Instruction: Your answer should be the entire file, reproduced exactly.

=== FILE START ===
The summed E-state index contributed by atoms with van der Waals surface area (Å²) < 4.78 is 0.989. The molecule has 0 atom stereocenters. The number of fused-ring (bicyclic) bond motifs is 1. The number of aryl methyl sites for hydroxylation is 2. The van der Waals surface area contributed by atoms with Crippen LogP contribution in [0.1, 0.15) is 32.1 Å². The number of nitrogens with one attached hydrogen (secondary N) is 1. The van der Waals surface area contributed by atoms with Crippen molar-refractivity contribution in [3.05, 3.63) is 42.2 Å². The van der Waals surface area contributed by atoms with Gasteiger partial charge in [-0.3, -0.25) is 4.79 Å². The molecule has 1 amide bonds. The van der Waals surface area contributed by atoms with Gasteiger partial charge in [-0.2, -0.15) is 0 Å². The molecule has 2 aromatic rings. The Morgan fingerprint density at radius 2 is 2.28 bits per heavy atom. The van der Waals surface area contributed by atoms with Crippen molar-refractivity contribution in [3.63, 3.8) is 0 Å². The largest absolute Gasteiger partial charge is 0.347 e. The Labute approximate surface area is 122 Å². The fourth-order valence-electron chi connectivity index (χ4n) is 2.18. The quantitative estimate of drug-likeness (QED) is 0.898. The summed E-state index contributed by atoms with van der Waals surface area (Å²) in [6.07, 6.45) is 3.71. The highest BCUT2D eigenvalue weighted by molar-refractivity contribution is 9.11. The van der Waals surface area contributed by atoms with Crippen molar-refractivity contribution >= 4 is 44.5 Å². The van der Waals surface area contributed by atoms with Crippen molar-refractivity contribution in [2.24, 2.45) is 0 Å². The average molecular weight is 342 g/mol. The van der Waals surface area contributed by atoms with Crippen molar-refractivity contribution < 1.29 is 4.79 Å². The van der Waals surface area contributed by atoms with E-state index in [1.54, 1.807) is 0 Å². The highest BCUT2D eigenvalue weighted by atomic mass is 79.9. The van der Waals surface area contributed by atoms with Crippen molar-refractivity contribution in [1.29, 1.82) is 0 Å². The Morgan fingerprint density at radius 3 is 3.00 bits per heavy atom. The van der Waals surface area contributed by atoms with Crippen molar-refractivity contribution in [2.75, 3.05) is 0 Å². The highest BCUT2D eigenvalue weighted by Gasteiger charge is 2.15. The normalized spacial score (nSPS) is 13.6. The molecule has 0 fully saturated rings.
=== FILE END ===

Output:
The summed E-state index contributed by atoms with van der Waals surface area (Å²) < 4.78 is 0.989. The molecule has 0 atom stereocenters. The number of fused-ring (bicyclic) bond motifs is 1. The number of aryl methyl sites for hydroxylation is 2. The van der Waals surface area contributed by atoms with Crippen LogP contribution in [0.1, 0.15) is 32.1 Å². The number of nitrogens with one attached hydrogen (secondary N) is 1. The van der Waals surface area contributed by atoms with Crippen molar-refractivity contribution in [3.05, 3.63) is 42.2 Å². The van der Waals surface area contributed by atoms with Gasteiger partial charge in [-0.3, -0.25) is 4.79 Å². The molecule has 1 amide bonds. The van der Waals surface area contributed by atoms with Gasteiger partial charge in [-0.2, -0.15) is 0 Å². The molecule has 2 aromatic rings. The Morgan fingerprint density at radius 2 is 2.28 bits per heavy atom. The van der Waals surface area contributed by atoms with Crippen molar-refractivity contribution in [3.63, 3.8) is 0 Å². The largest absolute Gasteiger partial charge is 0.347 e. The Labute approximate surface area is 122 Å². The fourth-order valence-electron chi connectivity index (χ4n) is 2.18. The quantitative estimate of drug-likeness (QED) is 0.898. The summed E-state index contributed by atoms with van der Waals surface area (Å²) in [6.07, 6.45) is 3.71. The highest BCUT2D eigenvalue weighted by molar-refractivity contribution is 9.11. The van der Waals surface area contributed by atoms with Crippen molar-refractivity contribution >= 4 is 44.5 Å². The van der Waals surface area contributed by atoms with Crippen molar-refractivity contribution in [2.24, 2.45) is 0 Å². The average molecular weight is 342 g/mol. The van der Waals surface area contributed by atoms with Crippen molar-refractivity contribution < 1.29 is 4.79 Å². The van der Waals surface area contributed by atoms with E-state index in [1.54, 1.807) is 0 Å². The highest BCUT2D eigenvalue weighted by atomic mass is 79.9. The van der Waals surface area contributed by atoms with Crippen molar-refractivity contribution in [1.29, 1.82) is 0 Å². The Morgan fingerprint density at radius 3 is 3.00 bits per heavy atom. The van der Waals surface area contributed by atoms with Crippen molar-refractivity contribution in [2.75, 3.05) is 0 Å². The highest BCUT2D eigenvalue weighted by Gasteiger charge is 2.15. The normalized spacial score (nSPS) is 13.6. The molecule has 0 fully saturated rings.